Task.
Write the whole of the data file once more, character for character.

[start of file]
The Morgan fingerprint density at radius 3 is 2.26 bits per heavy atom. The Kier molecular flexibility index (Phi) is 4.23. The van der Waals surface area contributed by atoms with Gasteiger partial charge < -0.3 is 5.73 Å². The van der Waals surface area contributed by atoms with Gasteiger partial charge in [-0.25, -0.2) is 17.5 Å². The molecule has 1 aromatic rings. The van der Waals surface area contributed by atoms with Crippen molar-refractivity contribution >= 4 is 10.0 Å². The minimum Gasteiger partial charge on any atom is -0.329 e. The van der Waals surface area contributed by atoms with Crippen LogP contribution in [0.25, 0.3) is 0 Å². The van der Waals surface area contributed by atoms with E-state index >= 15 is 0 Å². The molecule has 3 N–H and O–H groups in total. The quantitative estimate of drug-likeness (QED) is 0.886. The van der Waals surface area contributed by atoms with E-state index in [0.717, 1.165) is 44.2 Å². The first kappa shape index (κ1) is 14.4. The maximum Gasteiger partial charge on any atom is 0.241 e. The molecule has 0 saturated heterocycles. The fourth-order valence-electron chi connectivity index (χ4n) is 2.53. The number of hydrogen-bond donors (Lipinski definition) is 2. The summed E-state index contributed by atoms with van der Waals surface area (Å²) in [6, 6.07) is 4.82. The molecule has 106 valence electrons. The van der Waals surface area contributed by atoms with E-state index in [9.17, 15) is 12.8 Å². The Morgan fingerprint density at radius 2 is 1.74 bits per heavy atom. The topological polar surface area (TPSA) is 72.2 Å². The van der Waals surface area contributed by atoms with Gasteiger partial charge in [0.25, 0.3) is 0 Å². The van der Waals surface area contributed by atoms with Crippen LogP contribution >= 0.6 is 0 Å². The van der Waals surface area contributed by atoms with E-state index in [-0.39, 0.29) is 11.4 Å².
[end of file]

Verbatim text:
The Morgan fingerprint density at radius 3 is 2.26 bits per heavy atom. The Kier molecular flexibility index (Phi) is 4.23. The van der Waals surface area contributed by atoms with Gasteiger partial charge < -0.3 is 5.73 Å². The van der Waals surface area contributed by atoms with Gasteiger partial charge in [-0.25, -0.2) is 17.5 Å². The molecule has 1 aromatic rings. The van der Waals surface area contributed by atoms with Crippen molar-refractivity contribution >= 4 is 10.0 Å². The minimum Gasteiger partial charge on any atom is -0.329 e. The van der Waals surface area contributed by atoms with Crippen LogP contribution in [0.25, 0.3) is 0 Å². The van der Waals surface area contributed by atoms with E-state index >= 15 is 0 Å². The molecule has 3 N–H and O–H groups in total. The quantitative estimate of drug-likeness (QED) is 0.886. The van der Waals surface area contributed by atoms with E-state index in [0.717, 1.165) is 44.2 Å². The first kappa shape index (κ1) is 14.4. The maximum Gasteiger partial charge on any atom is 0.241 e. The molecule has 0 saturated heterocycles. The fourth-order valence-electron chi connectivity index (χ4n) is 2.53. The number of hydrogen-bond donors (Lipinski definition) is 2. The summed E-state index contributed by atoms with van der Waals surface area (Å²) in [6, 6.07) is 4.82. The molecule has 106 valence electrons. The van der Waals surface area contributed by atoms with E-state index in [9.17, 15) is 12.8 Å². The Morgan fingerprint density at radius 2 is 1.74 bits per heavy atom. The topological polar surface area (TPSA) is 72.2 Å². The van der Waals surface area contributed by atoms with Gasteiger partial charge in [0.25, 0.3) is 0 Å². The van der Waals surface area contributed by atoms with Crippen LogP contribution >= 0.6 is 0 Å². The van der Waals surface area contributed by atoms with E-state index in [-0.39, 0.29) is 11.4 Å².